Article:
Perhaps this reading is in the Lectionary for today because the feast coincides with the civil New Year in many countries, and the blessing formula is a nice way to begin a new year.  One of the liturgical acts of the priests in the Temple of Jerusalem was to bless the people after the daily sacrifices and on other solemn occasions. The blessing was a reward for the people’s keeping of the Covenant, and a guarantee that the blessing promised to all nations through Abraham would be fulfilled one day.  The words of this blessing given by God to Moses (the blessing of Aaron), are recorded in the verses of the book of Numbers which we read today at Mass. This blessing was entrusted by God, through Moses, to Aaron and his sons, that is, to the priests of the people of Israel. In ancient times, blessings and curses were thought to have almost a physical effect: they caused what they said.  (The blessing of Jacob by Isaac is an example of this.)   For us, the blessing is a prayer; we pray that the Lord will bless us, keep us, and make His face shine on us throughout the year. A key phrase in the formula: "The Lord let His face shine upon you," underlines a change in mankind's understanding of God.Many ancient peoples believed that it was possible to see the face of God, but dangerous, often fatal, to do so.  Ancient Israel shared this conviction for a long time (see Ex 33:11, Dt 34:10, and Gn 32:31).  But here the Lord God's words encourage the people to expect to see the face of God shining (smiling, perhaps?) on them.  At least, that's the gift the priests ask that those whom they bless may receive.  This is a God still awesome to those who obey and worship Him, but less dreadful than previously believed.  That's God's mercy in action. “These words of blessing will accompany our journey through the year opening up before us. They are words of strength, courage and hope. The message of hope contained in this blessing was fully realized in a woman, Mary, who was destined to become the Mother of God, and it was fulfilled in her before all creatures.” (Pope Francis-2015).

Second Reading, Galatians 4:4-17:  Some among the Christians in Galatia were teaching that Christians still had to keep the Jewish law, even to the point of being circumcised, in order to be saved. Saint Paul argued forcefully that there should be no such requirement, because the coming of Christ had fulfilled the Old Law and annulled it.  Christians are freed from the slavery of the Old Law for they have been made children of God.  Salvation, Paul teaches, comes as an undeserved gift of God, which we accept by Faith in Christ.  This passage is in the Lectionary today because it contains a rare Pauline reference to Jesus' birth of a woman.  Paul does not mention Mary because here he is not concerned with the details, which are known to his converts.  Since he had mentioned the Divinity of Christ earlier in his Epistle, what Paul is stressing here is the reality of the human nature of Christ, the Self-humiliation of the Son of God Who deigned to be born of a mother like any human child. Paul also speaks of our adoption as children of God.  We must be free from the entanglements of this world.  Our relationship with God is so close that we can call him "Abba", an intimate term for "Father" (perhaps better translated as "Daddy.")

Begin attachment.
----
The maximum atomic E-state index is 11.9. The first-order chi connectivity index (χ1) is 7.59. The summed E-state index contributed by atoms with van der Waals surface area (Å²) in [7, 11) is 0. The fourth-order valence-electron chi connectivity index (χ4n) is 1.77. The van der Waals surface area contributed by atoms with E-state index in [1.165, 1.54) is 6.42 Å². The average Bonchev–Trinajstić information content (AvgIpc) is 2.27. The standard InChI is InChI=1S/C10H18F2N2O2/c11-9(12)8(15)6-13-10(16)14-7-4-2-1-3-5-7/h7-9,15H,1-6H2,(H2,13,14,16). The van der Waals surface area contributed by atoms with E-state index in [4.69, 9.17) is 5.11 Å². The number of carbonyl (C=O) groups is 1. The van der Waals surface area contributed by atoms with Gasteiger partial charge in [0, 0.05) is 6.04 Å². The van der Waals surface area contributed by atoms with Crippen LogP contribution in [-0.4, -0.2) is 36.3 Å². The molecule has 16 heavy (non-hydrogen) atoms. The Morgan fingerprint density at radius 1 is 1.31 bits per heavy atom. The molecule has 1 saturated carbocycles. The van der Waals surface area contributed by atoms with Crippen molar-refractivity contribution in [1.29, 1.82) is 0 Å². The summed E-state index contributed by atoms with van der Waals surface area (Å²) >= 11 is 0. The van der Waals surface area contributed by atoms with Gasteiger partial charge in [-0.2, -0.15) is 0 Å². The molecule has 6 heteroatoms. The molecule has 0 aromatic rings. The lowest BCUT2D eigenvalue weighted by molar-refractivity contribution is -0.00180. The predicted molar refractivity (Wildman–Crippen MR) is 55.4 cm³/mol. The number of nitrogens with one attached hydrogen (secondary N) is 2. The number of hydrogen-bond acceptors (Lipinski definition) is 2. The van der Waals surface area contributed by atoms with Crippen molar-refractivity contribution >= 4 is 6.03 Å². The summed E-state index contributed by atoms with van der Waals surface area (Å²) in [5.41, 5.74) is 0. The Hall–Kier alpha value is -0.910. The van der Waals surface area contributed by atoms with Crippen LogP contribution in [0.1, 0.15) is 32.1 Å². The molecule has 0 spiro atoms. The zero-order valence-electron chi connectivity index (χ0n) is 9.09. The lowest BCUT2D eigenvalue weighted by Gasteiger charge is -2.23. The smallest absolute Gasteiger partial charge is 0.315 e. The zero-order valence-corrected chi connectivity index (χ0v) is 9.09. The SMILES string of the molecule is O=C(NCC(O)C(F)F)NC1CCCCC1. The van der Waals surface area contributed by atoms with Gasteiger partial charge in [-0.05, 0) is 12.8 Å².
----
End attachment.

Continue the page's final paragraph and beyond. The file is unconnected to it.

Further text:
The Gospel message:  Today’s Gospel tells us that the first people who came to adore the Baby Jesus were the shepherds.  They were taking care of their flocks of sheep when an angel appeared to them and communicated to them the Good News concerning the birth of the Son of God.  The angel told them that they should not be afraid.  And that is precisely the message that the solemnity we celebrate today brings us.  Through this Solemnity of Mary, the Mother of God, the Church tells us that we should not be afraid, that we should prepare ourselves for the beginning of the New Year by asking Our Lord and our Most Beloved Mother, the Most Blessed Virgin Mary, to come to our aid.  We should ask her, not just today (although today is an especially important occasion for doing so),  but always, to help us to live like people who have been renewed and are ready, with her aid, to identify ourselves more closely with the teachings of the Church and with the Commandments, so that we may follow Christ more closely. Today’s Gospel also mentions that Jesus was given the name Yeshua – “The Lord saves.”  The rite of Circumcision unites Mary’s Child with the chosen people and makes him an heir to the promises God made to Abraham -- promises to be fulfilled in the Child himself.

Life messages:1) Let us strive to be pure and holy like our Heavenly Mother. All mothers want their children to inherit or acquire their good qualities. Our Heavenly Mother is no exception. With Joseph, she succeeded in training the Child Jesus, so that He grew in holiness and in “favor before God and man.”Hence, our best way of celebrating this feast and honoring our Heavenly Mother would be to promise her that we will practice her virtues of Faith, obedience, purity and humble service. In this way, we will be trying to become the saintly sons and daughters of our Heavenly Mother, the Holy Mother of God.

2) We need our Heavenly Mother’s prayers to have a better physical life and spiritual life in the New Year: Let us ask for our Heavenly Mother’s help so that we may glorify God with a healthier physical and spiritual life and a better appreciation of life in a culture of death. We need a Super-Mother like Jesus’mother Mary to stop millions of pregnant women from killing their babies by abortion, and to encourage nations to enact and implement laws to stop homicides, suicides, “mercy”-killing and mass-murders by terrorist and fanatic groups.